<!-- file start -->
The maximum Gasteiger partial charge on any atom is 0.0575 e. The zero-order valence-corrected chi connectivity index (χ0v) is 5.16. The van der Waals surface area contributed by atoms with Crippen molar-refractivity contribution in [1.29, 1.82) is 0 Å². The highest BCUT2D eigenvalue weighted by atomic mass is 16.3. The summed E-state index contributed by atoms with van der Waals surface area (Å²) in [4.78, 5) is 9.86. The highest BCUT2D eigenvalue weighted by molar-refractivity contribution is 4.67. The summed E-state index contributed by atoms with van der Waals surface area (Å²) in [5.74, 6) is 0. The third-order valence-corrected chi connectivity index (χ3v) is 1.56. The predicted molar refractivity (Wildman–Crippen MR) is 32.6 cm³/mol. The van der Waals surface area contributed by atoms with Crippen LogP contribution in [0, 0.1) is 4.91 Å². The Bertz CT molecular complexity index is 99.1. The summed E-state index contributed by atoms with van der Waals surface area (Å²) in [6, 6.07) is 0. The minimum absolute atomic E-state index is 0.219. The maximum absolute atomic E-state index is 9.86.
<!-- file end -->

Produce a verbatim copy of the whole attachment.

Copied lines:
The maximum Gasteiger partial charge on any atom is 0.0575 e. The zero-order valence-corrected chi connectivity index (χ0v) is 5.16. The van der Waals surface area contributed by atoms with Crippen molar-refractivity contribution in [1.29, 1.82) is 0 Å². The highest BCUT2D eigenvalue weighted by atomic mass is 16.3. The summed E-state index contributed by atoms with van der Waals surface area (Å²) in [4.78, 5) is 9.86. The highest BCUT2D eigenvalue weighted by molar-refractivity contribution is 4.67. The summed E-state index contributed by atoms with van der Waals surface area (Å²) in [5.74, 6) is 0. The third-order valence-corrected chi connectivity index (χ3v) is 1.56. The predicted molar refractivity (Wildman–Crippen MR) is 32.6 cm³/mol. The van der Waals surface area contributed by atoms with Crippen LogP contribution in [0, 0.1) is 4.91 Å². The Bertz CT molecular complexity index is 99.1. The summed E-state index contributed by atoms with van der Waals surface area (Å²) in [6, 6.07) is 0. The minimum absolute atomic E-state index is 0.219. The maximum absolute atomic E-state index is 9.86.